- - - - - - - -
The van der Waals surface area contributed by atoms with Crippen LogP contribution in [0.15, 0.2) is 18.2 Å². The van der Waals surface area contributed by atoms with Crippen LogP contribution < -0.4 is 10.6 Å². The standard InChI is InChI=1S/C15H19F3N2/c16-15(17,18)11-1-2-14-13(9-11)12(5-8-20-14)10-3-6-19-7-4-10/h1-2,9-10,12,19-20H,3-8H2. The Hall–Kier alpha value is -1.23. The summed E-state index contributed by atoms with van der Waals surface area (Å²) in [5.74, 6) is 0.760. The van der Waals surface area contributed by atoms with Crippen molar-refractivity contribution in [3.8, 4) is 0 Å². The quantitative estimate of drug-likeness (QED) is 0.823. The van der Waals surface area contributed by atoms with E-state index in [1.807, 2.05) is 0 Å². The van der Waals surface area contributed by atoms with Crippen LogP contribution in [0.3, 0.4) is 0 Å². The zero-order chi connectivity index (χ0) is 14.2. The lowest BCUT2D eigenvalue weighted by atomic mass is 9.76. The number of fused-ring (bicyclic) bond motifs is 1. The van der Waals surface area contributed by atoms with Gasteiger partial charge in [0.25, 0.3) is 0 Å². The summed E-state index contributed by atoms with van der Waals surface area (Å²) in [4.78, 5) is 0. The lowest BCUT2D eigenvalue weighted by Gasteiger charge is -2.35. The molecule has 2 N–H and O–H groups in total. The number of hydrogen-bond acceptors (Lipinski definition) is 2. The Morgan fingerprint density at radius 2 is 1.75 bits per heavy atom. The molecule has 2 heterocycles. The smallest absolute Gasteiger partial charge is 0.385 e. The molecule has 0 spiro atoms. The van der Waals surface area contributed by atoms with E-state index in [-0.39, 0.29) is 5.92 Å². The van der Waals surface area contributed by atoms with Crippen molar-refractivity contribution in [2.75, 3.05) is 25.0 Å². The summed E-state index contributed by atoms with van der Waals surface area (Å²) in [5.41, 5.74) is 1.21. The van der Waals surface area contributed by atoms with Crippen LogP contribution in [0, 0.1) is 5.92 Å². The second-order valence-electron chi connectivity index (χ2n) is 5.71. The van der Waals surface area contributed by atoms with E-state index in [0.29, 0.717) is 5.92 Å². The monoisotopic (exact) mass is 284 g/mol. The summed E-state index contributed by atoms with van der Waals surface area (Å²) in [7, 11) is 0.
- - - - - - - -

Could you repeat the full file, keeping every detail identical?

The van der Waals surface area contributed by atoms with Crippen LogP contribution in [0.15, 0.2) is 18.2 Å². The van der Waals surface area contributed by atoms with Crippen LogP contribution < -0.4 is 10.6 Å². The standard InChI is InChI=1S/C15H19F3N2/c16-15(17,18)11-1-2-14-13(9-11)12(5-8-20-14)10-3-6-19-7-4-10/h1-2,9-10,12,19-20H,3-8H2. The Hall–Kier alpha value is -1.23. The summed E-state index contributed by atoms with van der Waals surface area (Å²) in [5.74, 6) is 0.760. The van der Waals surface area contributed by atoms with Crippen molar-refractivity contribution in [3.8, 4) is 0 Å². The quantitative estimate of drug-likeness (QED) is 0.823. The van der Waals surface area contributed by atoms with E-state index in [1.807, 2.05) is 0 Å². The van der Waals surface area contributed by atoms with Crippen LogP contribution in [0.3, 0.4) is 0 Å². The zero-order chi connectivity index (χ0) is 14.2. The lowest BCUT2D eigenvalue weighted by atomic mass is 9.76. The number of fused-ring (bicyclic) bond motifs is 1. The van der Waals surface area contributed by atoms with Gasteiger partial charge in [0.25, 0.3) is 0 Å². The summed E-state index contributed by atoms with van der Waals surface area (Å²) in [4.78, 5) is 0. The lowest BCUT2D eigenvalue weighted by Gasteiger charge is -2.35. The molecule has 2 N–H and O–H groups in total. The number of hydrogen-bond acceptors (Lipinski definition) is 2. The Morgan fingerprint density at radius 2 is 1.75 bits per heavy atom. The molecule has 2 heterocycles. The smallest absolute Gasteiger partial charge is 0.385 e. The molecule has 0 spiro atoms. The van der Waals surface area contributed by atoms with E-state index in [-0.39, 0.29) is 5.92 Å². The van der Waals surface area contributed by atoms with Crippen molar-refractivity contribution in [2.75, 3.05) is 25.0 Å². The summed E-state index contributed by atoms with van der Waals surface area (Å²) in [5.41, 5.74) is 1.21. The van der Waals surface area contributed by atoms with Crippen LogP contribution in [0, 0.1) is 5.92 Å². The second-order valence-electron chi connectivity index (χ2n) is 5.71. The van der Waals surface area contributed by atoms with E-state index in [0.29, 0.717) is 5.92 Å². The monoisotopic (exact) mass is 284 g/mol. The summed E-state index contributed by atoms with van der Waals surface area (Å²) in [7, 11) is 0.